When the Supreme Court landed its latest, and possibly last, legal defeat to right-wing opponents of Obamacare, the immediate response on the right was, oddly enough, to mock the liberals who warned that the lawsuit might succeed. Conservative lawyers circulated lists of liberals who predicted that Amy Coney Barrett would side with the plaintiffs; National Review turned that list into its lead story. “They lied, lied, lied,” cries Senator Charles Grassley.
I never believed the most recent lawsuit stood much of a chance. The court’s conservatives, after some wavering, decided the first lawsuit intended to destroy Obamacare was too silly to risk their reputational capital on. The second, even sillier lawsuit lost by a wider margin. It stood to reason that the third lawsuit, the silliest one yet, would probably lose, even though conservatives had gained an additional seat.
It is probably fair to mock hand-wringing liberals for being so apocalyptically pessimistic that they thought five Supreme Court justices would side with an utterly farcical lawsuit. But perhaps this is not the only, or the most important, implication of the ruling.
If the suit was so absurd that liberals deserve ridicule for thinking it stood any chance of success even in a right-wing court, what does it tell us that Samuel Alito and Neil Gorsuch voted for the plaintiffs? For that matter, what are we to make of the fact that the Trump administration’s Justice Department, joined by the attorneys general for 20 states, signed on to this laughably flimsy case?
The answer is that the passage of Obamacare was a traumatic event for Republicans. The wound it opened in the party’s psyche has not fully healed, and even more than a decade after its passage into law, they cannot reconcile themselves to its legitimacy.
The passage of Obamacare, even though it merely incrementally expanded an existing program (Medicaid) and copied a program designed by a Republican governor (Mitt Romney) was met by unmitigated hysteria on the right. What seemed to unhinge conservatives was less the substance of the bill than the very idea of Democrats using their control of government to … govern. Republicans became fixated with the sinister machinations that they believed had produced the bill.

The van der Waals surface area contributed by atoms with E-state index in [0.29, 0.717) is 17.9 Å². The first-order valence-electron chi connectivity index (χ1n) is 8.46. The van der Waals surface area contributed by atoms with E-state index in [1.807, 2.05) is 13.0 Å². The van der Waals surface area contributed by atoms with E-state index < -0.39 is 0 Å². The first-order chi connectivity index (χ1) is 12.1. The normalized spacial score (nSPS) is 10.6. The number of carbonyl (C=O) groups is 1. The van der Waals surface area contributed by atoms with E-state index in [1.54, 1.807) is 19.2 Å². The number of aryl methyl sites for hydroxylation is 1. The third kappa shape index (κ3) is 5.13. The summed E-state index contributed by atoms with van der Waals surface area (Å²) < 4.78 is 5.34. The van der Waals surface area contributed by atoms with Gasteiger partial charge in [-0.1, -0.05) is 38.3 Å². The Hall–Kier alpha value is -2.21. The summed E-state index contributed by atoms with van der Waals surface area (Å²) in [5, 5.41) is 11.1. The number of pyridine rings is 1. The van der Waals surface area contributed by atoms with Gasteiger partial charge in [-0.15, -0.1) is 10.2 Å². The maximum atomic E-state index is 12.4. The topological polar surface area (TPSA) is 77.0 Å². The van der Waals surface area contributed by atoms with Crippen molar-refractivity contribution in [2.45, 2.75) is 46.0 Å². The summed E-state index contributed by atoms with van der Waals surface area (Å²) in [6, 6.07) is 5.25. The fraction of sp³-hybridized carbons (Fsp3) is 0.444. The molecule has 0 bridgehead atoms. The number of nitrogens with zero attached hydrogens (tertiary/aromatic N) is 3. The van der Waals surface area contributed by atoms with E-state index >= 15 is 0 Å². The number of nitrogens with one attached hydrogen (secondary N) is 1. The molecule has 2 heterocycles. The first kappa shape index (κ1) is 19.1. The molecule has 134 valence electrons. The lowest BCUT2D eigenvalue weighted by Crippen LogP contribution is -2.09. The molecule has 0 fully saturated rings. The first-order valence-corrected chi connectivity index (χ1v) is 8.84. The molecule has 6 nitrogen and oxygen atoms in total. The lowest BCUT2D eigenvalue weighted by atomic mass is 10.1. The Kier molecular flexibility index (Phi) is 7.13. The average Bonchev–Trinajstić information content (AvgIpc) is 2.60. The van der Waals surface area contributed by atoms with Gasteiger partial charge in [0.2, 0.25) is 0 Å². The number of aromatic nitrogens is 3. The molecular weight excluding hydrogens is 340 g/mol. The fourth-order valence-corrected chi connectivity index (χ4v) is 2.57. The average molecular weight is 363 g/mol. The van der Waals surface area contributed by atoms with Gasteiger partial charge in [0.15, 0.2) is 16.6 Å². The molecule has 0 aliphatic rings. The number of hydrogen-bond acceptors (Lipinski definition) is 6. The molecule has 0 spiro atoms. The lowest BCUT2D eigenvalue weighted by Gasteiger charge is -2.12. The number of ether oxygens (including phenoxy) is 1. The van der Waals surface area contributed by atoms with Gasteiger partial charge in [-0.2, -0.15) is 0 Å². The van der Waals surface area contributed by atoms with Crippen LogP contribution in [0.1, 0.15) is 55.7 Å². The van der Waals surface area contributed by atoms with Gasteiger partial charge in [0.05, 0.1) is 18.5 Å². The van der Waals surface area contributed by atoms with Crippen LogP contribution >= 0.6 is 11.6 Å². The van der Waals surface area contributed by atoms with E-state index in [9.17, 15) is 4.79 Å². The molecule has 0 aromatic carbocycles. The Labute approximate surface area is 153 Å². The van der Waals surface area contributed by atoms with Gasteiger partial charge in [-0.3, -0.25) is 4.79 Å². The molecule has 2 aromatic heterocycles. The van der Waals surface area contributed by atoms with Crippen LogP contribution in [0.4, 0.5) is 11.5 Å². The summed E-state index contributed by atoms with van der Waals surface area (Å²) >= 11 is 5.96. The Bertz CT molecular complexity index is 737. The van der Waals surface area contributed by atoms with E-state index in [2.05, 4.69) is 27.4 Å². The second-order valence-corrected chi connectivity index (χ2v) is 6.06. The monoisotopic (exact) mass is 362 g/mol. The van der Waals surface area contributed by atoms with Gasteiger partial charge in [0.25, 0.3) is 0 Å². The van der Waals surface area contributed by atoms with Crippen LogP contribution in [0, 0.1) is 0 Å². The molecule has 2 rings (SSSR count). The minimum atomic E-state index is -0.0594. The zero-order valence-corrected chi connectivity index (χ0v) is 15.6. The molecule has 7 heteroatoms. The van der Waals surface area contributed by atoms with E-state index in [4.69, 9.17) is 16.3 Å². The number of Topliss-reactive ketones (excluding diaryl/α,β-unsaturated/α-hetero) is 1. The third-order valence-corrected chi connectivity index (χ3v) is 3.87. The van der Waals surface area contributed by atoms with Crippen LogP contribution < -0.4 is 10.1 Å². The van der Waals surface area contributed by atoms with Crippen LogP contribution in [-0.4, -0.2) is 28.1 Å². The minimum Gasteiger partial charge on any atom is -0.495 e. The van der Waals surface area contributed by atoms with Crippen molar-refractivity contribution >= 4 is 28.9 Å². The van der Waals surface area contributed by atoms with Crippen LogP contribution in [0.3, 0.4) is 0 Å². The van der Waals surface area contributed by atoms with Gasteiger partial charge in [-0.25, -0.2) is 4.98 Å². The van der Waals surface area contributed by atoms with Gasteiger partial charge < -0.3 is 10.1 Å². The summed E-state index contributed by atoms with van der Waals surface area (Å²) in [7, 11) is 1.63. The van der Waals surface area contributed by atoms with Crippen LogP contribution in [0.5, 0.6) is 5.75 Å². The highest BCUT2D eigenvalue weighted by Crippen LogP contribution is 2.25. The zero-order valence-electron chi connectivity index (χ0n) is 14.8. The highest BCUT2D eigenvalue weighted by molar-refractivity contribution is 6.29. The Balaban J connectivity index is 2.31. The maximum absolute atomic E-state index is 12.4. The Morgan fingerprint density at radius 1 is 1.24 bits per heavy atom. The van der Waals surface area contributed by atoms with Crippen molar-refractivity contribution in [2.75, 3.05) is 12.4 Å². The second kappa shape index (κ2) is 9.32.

They attacked “backroom deals,” which is of course a description for every deal ever made in Washington. They threw a fit at the use of budget-reconciliation procedures to iron out minor differences between the House version and the Senate version, the latter of which had attracted 60 votes. At one point, the proposed use of an obscure maneuver called “deem and pass” inspired conservative media to call the process “demon pass,” a symbolic expression of their belief that the legislation was demonic.
A little while ago, the conservative writer David French observed that many of his neighbors in his community in Tennessee still believe that Obamacare had done terrible things to their lives, despite having no clear sense of what these horrors were.
This belief was an outgrowth of conservative media’s refusal to discuss the actual contents of the law, which were overwhelmingly popular. It regulated the individual insurance market, so that insurers could not price people with preexisting conditions out of the market, and taxed the rich to finance subsidies to make coverage affordable for those with low incomes.
Turning a policy question over insurance-market regulation and subsidy levels into a cultural fight was a shrewd, and perhaps necessary strategy. But it left the party’s elite with no way to back down. Having persuaded their own voters the law was evil and an existential threat, they had to act as if this claim was true. Hence red states refusing to opt into the Medicaid expansion, even at the cost of punishing their own doctors and hospitals, who have been stuck with the cost of treating uninsured people who show up in the emergency room. (Their lack of concern with the actual physical and financial well-being of their poor citizens, alas, merely reflects a longstanding preference.)
For a lawyer in a Republican state, refusing to join a lawsuit to eliminate Obamacare merely because its legal merits were preposterous was therefore unthinkable. If they had ambitions to a future court nomination, how could they dare mark themselves as ideologically unreliable by opposing the holy cause of Obamacare repeal, in any form? If they had political ambitions, how could they expose themself to a devastating attack ad — friend of Obamacare! — in a future Republican primary?
The pattern of the anti-Obamacare crusade has continued to define the Republican party elite’s relationship with its base. First, they make a practical decision on the basis of self-interest, then convince their voters the cause is existential, then discover they have no choice but to act as if their own lies are true. So it was with repealing Obamacare, and so it is with supporting Donald Trump. More than a decade after the law was passed, the party still has not freed itself from its own lies. When you calculate how long Trump will own them, ponder that.